Drivers: Kids hanging out of front windows, lunatic speeding, cutting in, cutting out, cutting off. The passivity of traffic police. Macho behaviour, lack of consideration for pedestrians and other drivers, a ridiculously high death and injury rate. Need I say more?
Racism: A problem not just of the attitude of nationals for other races and cultures. It’s between races and between cultures. Westerners, Arabs, South Asians and East Asians all indulge in it. Sometimes it reflects the financial pecking order, sometimes social divides and sometimes it finds expression in religious differences. But it’s racism all the same. And it’s so endemic that the honourable exceptions stand out. It surprises me to see a wealthy or powerful man saying thank you to the guy who makes him a cup of tea, but not to see one barking an order at a waiter or a barista in a coffee shop. In a region where the scriptures speak of equality of all Muslims before God, I’m constantly surprised at how widely that message is ignored.
Entitlement: Particularly in the wealthier countries, a sense that the state should provide has grown as rapidly as the oil revenues. I’m amazed to hear stories such as that of the physical education graduates staging a protest in a ministry because the government has paid for their education but cannot guarantee them a job. The West is also addicted to entitlement, but when expectations that others will provide spills over into laziness, procrastination and reactiveness, it makes the business environment a frustrating place.
Pollution and Waste: The island where I live sits in a haze of pollution. Industrial gases, automotive fumes and the occasional waft of burning garbage and tyres make Bahrain one of the worst cases. You could argue that current unrest makes it a special case, but cross the causeway into Saudi Arabia and you will encounter a similar noxious fug. I will also not miss the casual attitude towards waste – stuff chucked out of cars in the knowledge that someone else is paid to pick it up. Food waste, water waste, energy waste. Waste is costing the region a fortune. Governments are fully aware of the problem, but seem incapable of getting their citizens to share their concerns in any significant way.
Sectarianism: A new phenomenon, yet an ancient one as well. There’s no doubt that local political and economic rivalries – as well as interventions from outside the region – have stoked the fires. But the fuel has always been there, waiting to be set alight every few generations. It’s ugly and shameful – a fault-line in Arab society that will seemingly never go away.
Authoritarianism: I will not miss the blame culture – where leaders look for a culprit before seeking a solution. Nor the expectation of loyalty without conditions, the fear that many employees have of their bosses, and many citizens have of their leaders. Some of that fear is eroding. In some countries it has fractured, to be replaced by fear of more basic things – civil disorder and personal danger. After all my years in the Middle East, I still find it a contradiction that tradition prohibits the depiction of the human being held to be the ultimate messenger of God, yet in many Muslim countries images of today’s leaders find their way into every public place – schools, offices, hotels and even emblazoned across entire walls of buildings. For me, the “big I am” speaks more of insecurity than entrenchment.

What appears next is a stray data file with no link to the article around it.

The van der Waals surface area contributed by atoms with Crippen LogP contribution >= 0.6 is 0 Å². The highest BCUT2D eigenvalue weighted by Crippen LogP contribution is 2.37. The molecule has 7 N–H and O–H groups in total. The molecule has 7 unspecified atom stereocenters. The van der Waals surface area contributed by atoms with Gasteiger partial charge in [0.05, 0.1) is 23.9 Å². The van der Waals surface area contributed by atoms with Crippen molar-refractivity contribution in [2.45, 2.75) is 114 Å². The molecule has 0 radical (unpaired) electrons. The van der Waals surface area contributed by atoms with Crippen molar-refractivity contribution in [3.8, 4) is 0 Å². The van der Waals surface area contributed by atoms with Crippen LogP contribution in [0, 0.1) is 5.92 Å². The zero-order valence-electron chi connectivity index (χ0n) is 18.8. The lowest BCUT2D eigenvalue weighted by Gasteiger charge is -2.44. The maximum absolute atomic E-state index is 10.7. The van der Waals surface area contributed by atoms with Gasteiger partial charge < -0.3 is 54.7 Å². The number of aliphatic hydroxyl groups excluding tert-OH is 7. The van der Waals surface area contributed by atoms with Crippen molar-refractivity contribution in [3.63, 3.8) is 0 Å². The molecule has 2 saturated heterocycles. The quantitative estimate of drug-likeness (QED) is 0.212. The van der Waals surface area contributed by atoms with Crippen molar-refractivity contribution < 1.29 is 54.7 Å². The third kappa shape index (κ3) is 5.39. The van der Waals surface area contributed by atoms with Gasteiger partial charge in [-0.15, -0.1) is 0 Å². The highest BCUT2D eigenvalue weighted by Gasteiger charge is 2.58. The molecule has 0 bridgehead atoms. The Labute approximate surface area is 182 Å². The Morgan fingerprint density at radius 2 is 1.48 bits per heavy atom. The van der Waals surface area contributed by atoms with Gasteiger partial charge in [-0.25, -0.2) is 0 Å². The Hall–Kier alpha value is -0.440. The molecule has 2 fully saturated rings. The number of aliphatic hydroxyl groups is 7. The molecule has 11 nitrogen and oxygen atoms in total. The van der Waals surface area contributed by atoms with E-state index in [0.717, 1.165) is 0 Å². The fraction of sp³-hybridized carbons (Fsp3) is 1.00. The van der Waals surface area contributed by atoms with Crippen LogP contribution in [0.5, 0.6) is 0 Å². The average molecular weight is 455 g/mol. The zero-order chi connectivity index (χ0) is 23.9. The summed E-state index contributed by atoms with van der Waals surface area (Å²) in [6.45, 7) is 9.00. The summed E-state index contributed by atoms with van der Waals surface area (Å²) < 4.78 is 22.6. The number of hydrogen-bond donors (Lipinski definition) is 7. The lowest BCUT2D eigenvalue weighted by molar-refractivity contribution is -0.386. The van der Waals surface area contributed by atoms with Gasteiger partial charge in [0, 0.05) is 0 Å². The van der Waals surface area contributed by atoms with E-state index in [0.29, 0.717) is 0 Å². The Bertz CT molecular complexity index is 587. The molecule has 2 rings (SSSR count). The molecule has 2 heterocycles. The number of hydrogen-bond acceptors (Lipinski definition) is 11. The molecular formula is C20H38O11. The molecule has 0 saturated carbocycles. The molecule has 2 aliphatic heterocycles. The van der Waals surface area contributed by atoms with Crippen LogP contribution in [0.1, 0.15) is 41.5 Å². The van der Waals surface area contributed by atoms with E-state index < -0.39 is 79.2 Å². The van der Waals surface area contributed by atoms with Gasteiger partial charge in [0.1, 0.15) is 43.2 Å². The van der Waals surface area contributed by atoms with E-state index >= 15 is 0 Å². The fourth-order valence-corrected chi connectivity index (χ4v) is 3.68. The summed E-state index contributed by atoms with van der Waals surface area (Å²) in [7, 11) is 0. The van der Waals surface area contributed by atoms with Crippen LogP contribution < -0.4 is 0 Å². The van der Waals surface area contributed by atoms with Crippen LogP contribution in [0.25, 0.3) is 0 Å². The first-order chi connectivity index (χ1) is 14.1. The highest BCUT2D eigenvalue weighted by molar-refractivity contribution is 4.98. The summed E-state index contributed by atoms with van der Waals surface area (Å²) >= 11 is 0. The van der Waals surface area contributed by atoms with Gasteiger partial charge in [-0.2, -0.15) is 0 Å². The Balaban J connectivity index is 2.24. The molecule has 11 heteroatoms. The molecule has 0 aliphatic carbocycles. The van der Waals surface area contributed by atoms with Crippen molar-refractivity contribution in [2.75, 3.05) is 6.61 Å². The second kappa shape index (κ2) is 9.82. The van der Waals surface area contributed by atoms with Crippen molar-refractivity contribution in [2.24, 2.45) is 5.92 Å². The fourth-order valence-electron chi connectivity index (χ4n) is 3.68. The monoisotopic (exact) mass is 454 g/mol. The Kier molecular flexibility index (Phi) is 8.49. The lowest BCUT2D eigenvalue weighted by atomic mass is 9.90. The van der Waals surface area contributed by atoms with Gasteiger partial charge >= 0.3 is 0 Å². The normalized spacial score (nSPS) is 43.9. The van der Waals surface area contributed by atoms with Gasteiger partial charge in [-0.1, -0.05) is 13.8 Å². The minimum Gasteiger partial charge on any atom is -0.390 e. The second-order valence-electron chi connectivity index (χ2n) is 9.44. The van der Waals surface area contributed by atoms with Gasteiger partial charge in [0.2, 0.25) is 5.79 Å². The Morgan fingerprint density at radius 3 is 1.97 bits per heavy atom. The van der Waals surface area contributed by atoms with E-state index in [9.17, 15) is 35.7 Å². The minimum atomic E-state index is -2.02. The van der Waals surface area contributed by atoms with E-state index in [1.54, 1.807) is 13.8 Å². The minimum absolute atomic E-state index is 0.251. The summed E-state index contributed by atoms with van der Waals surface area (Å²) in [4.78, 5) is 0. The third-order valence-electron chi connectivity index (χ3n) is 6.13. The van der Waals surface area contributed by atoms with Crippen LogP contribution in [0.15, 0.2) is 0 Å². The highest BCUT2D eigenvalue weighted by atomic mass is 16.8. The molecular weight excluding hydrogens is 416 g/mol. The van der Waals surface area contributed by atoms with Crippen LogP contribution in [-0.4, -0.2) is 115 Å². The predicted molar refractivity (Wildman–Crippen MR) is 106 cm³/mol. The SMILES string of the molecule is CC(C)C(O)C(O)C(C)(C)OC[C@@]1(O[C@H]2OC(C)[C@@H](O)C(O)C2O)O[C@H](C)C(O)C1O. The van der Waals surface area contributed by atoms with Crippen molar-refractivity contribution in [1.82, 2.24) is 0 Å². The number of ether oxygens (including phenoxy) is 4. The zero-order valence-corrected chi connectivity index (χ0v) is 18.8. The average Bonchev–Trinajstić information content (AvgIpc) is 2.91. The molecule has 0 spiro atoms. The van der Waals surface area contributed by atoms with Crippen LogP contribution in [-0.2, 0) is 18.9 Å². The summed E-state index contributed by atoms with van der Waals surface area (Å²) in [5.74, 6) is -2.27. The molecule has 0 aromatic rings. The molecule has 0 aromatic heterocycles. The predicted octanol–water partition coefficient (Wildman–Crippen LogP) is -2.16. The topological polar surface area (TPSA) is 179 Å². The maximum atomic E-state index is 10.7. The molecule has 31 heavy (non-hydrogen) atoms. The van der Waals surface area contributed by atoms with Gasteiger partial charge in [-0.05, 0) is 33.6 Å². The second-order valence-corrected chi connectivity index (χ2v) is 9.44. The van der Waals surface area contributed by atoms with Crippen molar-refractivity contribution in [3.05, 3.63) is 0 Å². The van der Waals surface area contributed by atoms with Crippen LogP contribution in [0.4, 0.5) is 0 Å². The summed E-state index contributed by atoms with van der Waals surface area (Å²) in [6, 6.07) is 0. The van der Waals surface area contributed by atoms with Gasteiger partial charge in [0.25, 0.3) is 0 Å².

Time Wasting: I have no problem with my time being wasted, as long as it’s an enjoyable process. I have no problem with dhow time – the boat will leave when it will. I like the foreplay of social interaction before business, and I accept that it takes time to build trust, and that trust is a personal matter. If you live in the Middle East, you accept the flexibility of time or you ship out pretty fast. What I don’t like is time wasted through incompetence, short-sightedness, laziness and poor customer service by those who should know better.
Surveillance: It’s not just bloggers and tweeters whose utterances are monitored by zealous information police. The fact that you cannot send an email or make a phone call without the possibility that someone is listening doesn’t sit well with me, even if I’m not the target of the interceptors. An environment where some opinions can only be expressed in closed rooms or on the street is not a healthy one, even if those who watch and listen may have very good reasons to do so.
Print media: The other day I read a leading article in a local newspaper that blatantly misquoted an authoritative source in order to make a political point. The guy who wrote the leader is well connected and influential. I resent that calling him out on his distortion would not be wise, and that he counted on his readers like me swallowing the stuff in the first place. I would not miss him or his newspaper. A pat on the back for the Saudi media, though. They tend to be braver than most of their regional colleagues in pushing against the unspoken red lines, even though the occasional editor loses his job in the process.
There are many other things that I would miss – living in a multicultural society, the souks, the taxi drivers of Bahrain and the courtesy of strangers. And yet more things I would not miss – the casual attitude towards maintenance; low standards of health and safety; religious intolerance of all shades; selective and inconsistent application of criminal justice; weak enforcement of civil judgements; the cynicism of many expatriates for whom the Middle East is a meal ticket to be clung on to at all costs, and who pay little attention to the vibrant culture in their midst.
My perspective is largely of the Arabian peninsula. I have spent some time in other Arab countries, and intend to spend more – wars permitting – in the future. In the Eighties I grieved for the people of Lebanon, whose country I would have loved to have visited before the conflagration. And I grieve today for the people of Syria and Iraq, and for the destruction of their archaeological heritage – the souks, the citadels, the churches, mosques and the burial sites. And one can only hope that the people of Iran don’t have a similar orgy of destruction in store for them.
All are countries that I failed to visit in happier times. Shame on me, since all are a short hop from where I live.
The phenomena I have described are not unique to the Middle East. My country, the United Kingdom, has many aspects that I do not miss today, and a few that I yearn for. But one way to prevent memory from fading into mushy nostalgia is to take snapshots of thoughts before they turn rosy. Diaries are great ways to do this, but I’ve never had the discipline to write one.
Which is one of the reasons for writing a blog.